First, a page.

Looting... An inevitable, spontaneous reaction to the widening wealth and racial inequality gap which has been expanding at a record pace globally during the COVID pandemic.
Sunday night, there was another police shooting of a young black man in Englewood. The details of the shooting weren't immediately clear and still aren't. Why not? The cops weren't wearing their body cameras in clear violation of the federally imposed reform consent decree. CPD claimed it was because of "budget constraints". What a load of crap? Rumors about the shooting spread. Things got hot and carloads of people headed to the Miracle Mile to voice their anger.
Yes, the community is frustrated, they’re demanding reform and, sadly, some people are looting.
But loot-pillage-and-burn is more the strategy of Donald Trump and his grifter family than that of the urban poor and working class. Just take as an example, his move yesterday to loot the U.S. postal service of $25 billion rather than give COVID-free voters a chance to remove him from office.
Looting has never been the way of the Freedom Movement as the Rev. Jesse Jackson reminded us, and it's somewhat disheartening to hear a young, movement militant holding forth in front of the TV cameras, dangerously (to themselves) calling on people to "take anything they wanted to take" and rendering looting more profound by describing it as "reparations."
Predictably, fascist FOP President John Catanzara was armed and ready with a hand-delivered letter to U.S. Attorney John Lausch's office at the Dirksen Federal Building Thursday morning, asking the federal prosecutors to step in to pursue charges against "looters" meaning the BLM protest leaders. I'm sure Catanzara's pals, Trump and Atty. Gen. Barr are ready to comply.
Catanzara obviously wants to misdirect fire away from the police violence which set off this unprecedented wave nationwide protests in the first place, and onto Mayor Lightfoot and State's Attorney Foxx for supposedly "letting suspects cycle through the system without consequences."
Currently, a gaggle of downtown business groups, Chicago's corporate media, with the Tribune editors and Crain's Greg Hinz leading the way have joined Cantazara in attacking the city's Black leadership and even threatening elected officials, who he claims have "lost control" of the city. He's ordering them to "do their job" and restore law and order, or else...
|Who are these guys?|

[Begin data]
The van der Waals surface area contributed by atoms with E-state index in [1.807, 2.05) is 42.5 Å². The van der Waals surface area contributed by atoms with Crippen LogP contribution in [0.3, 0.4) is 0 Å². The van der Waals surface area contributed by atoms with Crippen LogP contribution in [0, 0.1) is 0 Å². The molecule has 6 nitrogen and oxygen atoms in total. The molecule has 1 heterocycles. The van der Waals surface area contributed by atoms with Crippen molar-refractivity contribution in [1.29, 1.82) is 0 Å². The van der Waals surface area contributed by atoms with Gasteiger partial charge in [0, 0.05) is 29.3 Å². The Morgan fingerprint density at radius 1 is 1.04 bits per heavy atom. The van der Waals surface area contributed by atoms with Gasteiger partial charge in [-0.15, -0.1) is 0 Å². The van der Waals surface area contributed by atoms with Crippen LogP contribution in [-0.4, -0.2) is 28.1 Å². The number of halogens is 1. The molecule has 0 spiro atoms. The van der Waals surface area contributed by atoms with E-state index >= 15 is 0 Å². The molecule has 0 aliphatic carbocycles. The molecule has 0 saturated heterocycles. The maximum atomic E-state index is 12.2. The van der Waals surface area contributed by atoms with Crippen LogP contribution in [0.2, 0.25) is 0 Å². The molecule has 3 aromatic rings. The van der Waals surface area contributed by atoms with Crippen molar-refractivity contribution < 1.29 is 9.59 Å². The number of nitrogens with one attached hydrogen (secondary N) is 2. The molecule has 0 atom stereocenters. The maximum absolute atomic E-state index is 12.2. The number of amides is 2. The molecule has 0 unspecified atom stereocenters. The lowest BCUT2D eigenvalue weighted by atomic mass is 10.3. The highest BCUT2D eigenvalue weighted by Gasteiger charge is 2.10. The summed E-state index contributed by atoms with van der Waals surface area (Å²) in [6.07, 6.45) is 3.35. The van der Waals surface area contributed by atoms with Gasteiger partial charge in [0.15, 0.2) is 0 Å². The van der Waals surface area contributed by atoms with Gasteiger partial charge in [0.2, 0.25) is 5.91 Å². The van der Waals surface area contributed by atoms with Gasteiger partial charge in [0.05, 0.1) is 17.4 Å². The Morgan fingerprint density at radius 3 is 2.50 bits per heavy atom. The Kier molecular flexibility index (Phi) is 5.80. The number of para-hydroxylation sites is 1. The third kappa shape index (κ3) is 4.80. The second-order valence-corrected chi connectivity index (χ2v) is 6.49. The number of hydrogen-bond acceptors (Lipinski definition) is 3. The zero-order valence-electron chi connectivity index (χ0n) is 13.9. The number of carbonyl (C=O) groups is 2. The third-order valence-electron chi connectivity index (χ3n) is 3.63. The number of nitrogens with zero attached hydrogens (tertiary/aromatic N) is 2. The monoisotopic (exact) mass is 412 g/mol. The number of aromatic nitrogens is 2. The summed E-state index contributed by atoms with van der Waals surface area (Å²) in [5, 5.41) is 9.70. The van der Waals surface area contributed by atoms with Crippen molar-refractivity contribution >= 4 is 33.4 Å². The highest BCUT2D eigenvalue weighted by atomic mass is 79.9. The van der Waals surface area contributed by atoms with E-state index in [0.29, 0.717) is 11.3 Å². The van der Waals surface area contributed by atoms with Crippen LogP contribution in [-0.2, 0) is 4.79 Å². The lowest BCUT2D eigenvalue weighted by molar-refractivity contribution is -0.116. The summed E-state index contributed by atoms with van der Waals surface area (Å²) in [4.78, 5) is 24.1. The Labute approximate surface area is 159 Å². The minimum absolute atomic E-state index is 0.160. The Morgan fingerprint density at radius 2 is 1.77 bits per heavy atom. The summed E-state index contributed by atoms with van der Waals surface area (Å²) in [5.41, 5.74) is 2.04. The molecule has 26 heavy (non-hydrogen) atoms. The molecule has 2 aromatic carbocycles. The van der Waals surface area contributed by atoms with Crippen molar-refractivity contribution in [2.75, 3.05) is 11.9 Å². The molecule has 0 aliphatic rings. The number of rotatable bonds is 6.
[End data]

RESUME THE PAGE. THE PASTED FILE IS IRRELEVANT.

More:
This has to stop. Now. Downtown is the economic hub of the Midwest, with 600,000 jobs, including mine. It’s home to a quarter of a million people. And we are tired of having our neighborhood trashed because our mayor and our state’s attorney can’t seem to control things.Note the emphasis on "our neighborhood". The people on the south and west sides are tired of life on the bottom as well. But "control" is an illusion under the current conditions. Police or even Trump's federal troops only play their role after the fact and have been the purveyors of violence rather than protectors. Take Portland as an example.
It's also worth remembering that the Mayor and State's Attorney don't just work for your patrons, Mr. Hinz. They're elected officials who ran and won in opposition to your machine candidates.
Remember, Mayor Lightfoot defeated your law-and-order guy Bill Daley who threatened to put camera-equipped drones on every street corner in Chicago. It was Daley who you proclaimed was, "the best guy for business." Obviously, Chicago communities didn't agree.
Kim Foxx is doing just what she was elected to do. She prosecuting violent crime while reforming the racist mass incarceration policies which have been plaguing Chicago Black and Latino families and communities for decades. To think that looters are looting because of her lowered bail policy is preposterous.
I'm especially glad to see that Foxx and Lightfoot are working it out after their initial falling out following Monday's looting. We need that unity.
According to Politico:
By afternoon, Lightfoot and Foxx were on the phone. During the conversation, they agreed to work together to come up with solutions for moving forward to avoid another night of destruction. It was “a very productive call,” Lightfoot said in a statement.
“They both have to navigate this really complex terrain — with intense scrutiny from every direction — and find a way to get the unrest and violence under control while still executing on the reform agendas they ran on,” Joanna Klonsky, a comms consultant with close ties to both women, told Playbook.Remember, the Miracle Mile was built by the city's working people who now can't afford to shop in those stores. People will find a way.